At the Lower School, students have a dedicated Science class once a week with a dedicated STEM teacher. In 1st and 2nd grade, it’s 30 minutes a week, and it goes up to one hour a week in 3rd, 4th and 5th grade.
Students benefit this year from a revised Science curriculum that is unique to EB as it combines elements of both the American and French curriculum. EB’s science program teaches topics borrowed from the French program, including:
- Motion and Stability: Forces and Interactions and Structure and Properties of Matter and Energy;
- the Earth's system: processes that shape the Earth
- Development of Organisms
- Engineering Design and Robotics
Deepening concepts in the upper grades
The way these topics are taught are from the very hands-on methodology from the Next Generation Science Standards that are:
- asking questions and defining problems,
- developing and using models,
- planning and carrying out investigations,
- analyzing and interpreting data,
- using mathematics and computational thinking,
- constructing explanations and designing solutions,
- engaging in argument from evidence,
- obtaining, evaluating, and communicating information.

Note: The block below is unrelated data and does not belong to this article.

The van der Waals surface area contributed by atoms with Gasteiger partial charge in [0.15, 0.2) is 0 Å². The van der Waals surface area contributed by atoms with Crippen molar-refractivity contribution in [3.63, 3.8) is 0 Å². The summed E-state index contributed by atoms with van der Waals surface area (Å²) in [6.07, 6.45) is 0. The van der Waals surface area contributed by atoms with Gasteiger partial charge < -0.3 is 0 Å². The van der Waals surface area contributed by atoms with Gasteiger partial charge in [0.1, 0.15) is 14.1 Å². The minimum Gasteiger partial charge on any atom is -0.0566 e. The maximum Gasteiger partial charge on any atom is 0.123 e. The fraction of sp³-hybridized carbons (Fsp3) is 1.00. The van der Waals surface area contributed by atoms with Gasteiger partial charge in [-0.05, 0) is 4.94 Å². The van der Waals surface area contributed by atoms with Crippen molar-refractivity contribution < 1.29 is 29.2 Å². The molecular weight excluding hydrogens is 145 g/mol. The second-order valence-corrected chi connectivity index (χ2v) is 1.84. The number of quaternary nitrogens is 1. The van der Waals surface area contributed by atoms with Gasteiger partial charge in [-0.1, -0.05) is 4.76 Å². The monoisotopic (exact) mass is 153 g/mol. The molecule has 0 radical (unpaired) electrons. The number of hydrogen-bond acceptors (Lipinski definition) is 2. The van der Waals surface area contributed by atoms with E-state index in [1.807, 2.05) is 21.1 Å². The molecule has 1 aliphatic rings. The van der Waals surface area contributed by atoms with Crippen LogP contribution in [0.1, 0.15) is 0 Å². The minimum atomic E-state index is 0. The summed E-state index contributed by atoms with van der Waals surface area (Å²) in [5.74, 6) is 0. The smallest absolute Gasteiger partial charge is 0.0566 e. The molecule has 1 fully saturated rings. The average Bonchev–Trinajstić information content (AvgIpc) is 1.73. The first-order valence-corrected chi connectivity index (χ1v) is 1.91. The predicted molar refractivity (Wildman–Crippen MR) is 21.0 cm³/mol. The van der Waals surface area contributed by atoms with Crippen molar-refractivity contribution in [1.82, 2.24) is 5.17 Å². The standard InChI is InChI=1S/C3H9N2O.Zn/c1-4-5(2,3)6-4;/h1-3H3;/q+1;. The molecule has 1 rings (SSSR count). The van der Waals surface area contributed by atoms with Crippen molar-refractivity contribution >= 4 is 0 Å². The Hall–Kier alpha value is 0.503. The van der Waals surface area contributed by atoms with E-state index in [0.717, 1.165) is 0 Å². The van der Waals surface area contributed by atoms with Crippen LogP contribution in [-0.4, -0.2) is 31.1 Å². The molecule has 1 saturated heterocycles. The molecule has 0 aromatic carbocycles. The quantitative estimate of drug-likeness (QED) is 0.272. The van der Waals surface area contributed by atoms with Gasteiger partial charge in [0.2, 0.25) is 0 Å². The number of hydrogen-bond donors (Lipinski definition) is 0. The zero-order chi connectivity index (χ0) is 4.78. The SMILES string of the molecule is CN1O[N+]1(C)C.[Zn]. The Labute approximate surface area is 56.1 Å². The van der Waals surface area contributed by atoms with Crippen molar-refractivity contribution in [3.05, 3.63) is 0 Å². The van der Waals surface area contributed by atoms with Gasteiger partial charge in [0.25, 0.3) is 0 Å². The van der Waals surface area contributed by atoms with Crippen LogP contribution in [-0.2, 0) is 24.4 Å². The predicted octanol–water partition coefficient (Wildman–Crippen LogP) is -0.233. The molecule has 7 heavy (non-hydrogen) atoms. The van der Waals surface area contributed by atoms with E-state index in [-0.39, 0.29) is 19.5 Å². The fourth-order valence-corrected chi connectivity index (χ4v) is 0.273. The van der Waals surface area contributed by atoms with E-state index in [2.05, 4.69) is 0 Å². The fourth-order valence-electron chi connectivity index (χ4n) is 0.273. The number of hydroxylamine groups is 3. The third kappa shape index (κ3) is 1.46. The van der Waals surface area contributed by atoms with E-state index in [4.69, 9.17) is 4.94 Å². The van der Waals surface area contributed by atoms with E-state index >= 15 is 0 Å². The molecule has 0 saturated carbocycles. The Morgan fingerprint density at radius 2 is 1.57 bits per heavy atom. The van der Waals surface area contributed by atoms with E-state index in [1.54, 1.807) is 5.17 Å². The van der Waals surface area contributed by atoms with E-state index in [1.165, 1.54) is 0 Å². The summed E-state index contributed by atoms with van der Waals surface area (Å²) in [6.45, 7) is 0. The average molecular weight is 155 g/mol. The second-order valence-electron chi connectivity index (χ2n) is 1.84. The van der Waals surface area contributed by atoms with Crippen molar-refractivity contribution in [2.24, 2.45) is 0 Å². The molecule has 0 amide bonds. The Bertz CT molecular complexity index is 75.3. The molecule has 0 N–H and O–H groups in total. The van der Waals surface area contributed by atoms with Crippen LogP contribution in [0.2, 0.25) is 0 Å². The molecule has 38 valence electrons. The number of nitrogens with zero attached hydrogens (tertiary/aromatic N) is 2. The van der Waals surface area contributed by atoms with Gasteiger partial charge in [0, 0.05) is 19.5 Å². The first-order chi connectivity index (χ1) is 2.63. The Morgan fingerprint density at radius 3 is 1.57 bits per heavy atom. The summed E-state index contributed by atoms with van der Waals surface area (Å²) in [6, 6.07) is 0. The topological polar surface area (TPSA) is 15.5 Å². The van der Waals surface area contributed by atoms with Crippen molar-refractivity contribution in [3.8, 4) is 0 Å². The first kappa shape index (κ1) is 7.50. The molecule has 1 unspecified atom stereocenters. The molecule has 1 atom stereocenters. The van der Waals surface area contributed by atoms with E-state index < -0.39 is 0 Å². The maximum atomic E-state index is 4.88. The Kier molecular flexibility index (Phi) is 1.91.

This revised curriculum allows children to scaffold their knowledge and deepen a subject from one year to the next. The curriculum is also adapted to the students’ cognitive development. For instance, in electricity, first graders will learn to build a switch ; in 2nd grade, they’ll explore conductors and electrical isolation ; 3rd graders will dive into what electrons are ; 4th graders will build a simple project with a circuit such as a holiday card, or a robot ; and finally 5th graders will learn where energy and electricity come from.
Specialist STEM Teacher Isabelle LeBlanc splits her time between EB and Cal, where she teaches Biochemistry to junior and senior undergraduates. While at EB, she works with 1st to 5th graders, either in small groups or side-by-side with their teacher in a dedicated space for STEM activities in what used to be known as the Art Room. Thanks to funds raised through the Fund for the Future, this space has been converted into a specialized classroom with new tools and materials that are conducive to experimentation and making.
Isabelle also oversees the teaching of the robotics curriculum in that space. Students learn robotics as early as 1st grade with the very hands-on Bee-Bots. Starting in 2nd grade, a more sophisticated robot, Dash, is introduced. Programming this robot requires an iPad and as such, there is no physical contact between the child and the robot, unlike with Bee-Bot. In 4th grade, OZOBOT make coding even more complex but still a lot of fun as you can see in this video: